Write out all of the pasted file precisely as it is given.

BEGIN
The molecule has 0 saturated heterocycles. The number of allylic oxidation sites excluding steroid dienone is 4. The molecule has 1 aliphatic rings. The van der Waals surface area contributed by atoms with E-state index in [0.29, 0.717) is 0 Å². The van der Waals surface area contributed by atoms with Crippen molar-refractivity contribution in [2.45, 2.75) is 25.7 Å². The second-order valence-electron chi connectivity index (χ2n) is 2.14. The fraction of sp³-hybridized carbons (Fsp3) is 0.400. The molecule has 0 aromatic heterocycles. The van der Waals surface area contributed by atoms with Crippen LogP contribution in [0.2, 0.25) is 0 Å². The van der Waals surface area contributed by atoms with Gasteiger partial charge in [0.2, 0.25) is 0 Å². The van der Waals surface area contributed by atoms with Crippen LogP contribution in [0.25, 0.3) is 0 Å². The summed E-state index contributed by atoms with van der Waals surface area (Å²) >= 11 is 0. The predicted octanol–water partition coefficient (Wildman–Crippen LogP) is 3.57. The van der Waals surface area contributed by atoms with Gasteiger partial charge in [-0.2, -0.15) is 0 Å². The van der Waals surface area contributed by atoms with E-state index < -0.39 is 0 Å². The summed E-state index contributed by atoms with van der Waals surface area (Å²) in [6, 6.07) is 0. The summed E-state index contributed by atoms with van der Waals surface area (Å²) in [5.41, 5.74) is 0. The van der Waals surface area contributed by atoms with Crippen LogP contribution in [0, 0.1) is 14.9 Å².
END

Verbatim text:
The molecule has 0 saturated heterocycles. The number of allylic oxidation sites excluding steroid dienone is 4. The molecule has 1 aliphatic rings. The van der Waals surface area contributed by atoms with E-state index in [0.29, 0.717) is 0 Å². The van der Waals surface area contributed by atoms with Crippen molar-refractivity contribution in [2.45, 2.75) is 25.7 Å². The second-order valence-electron chi connectivity index (χ2n) is 2.14. The fraction of sp³-hybridized carbons (Fsp3) is 0.400. The molecule has 0 aromatic heterocycles. The van der Waals surface area contributed by atoms with Crippen LogP contribution in [0.2, 0.25) is 0 Å². The van der Waals surface area contributed by atoms with Gasteiger partial charge in [0.2, 0.25) is 0 Å². The van der Waals surface area contributed by atoms with Crippen LogP contribution in [0.25, 0.3) is 0 Å². The summed E-state index contributed by atoms with van der Waals surface area (Å²) >= 11 is 0. The predicted octanol–water partition coefficient (Wildman–Crippen LogP) is 3.57. The van der Waals surface area contributed by atoms with Gasteiger partial charge in [-0.2, -0.15) is 0 Å². The van der Waals surface area contributed by atoms with E-state index < -0.39 is 0 Å². The summed E-state index contributed by atoms with van der Waals surface area (Å²) in [6, 6.07) is 0. The summed E-state index contributed by atoms with van der Waals surface area (Å²) in [5.41, 5.74) is 0. The van der Waals surface area contributed by atoms with Crippen LogP contribution in [0, 0.1) is 14.9 Å².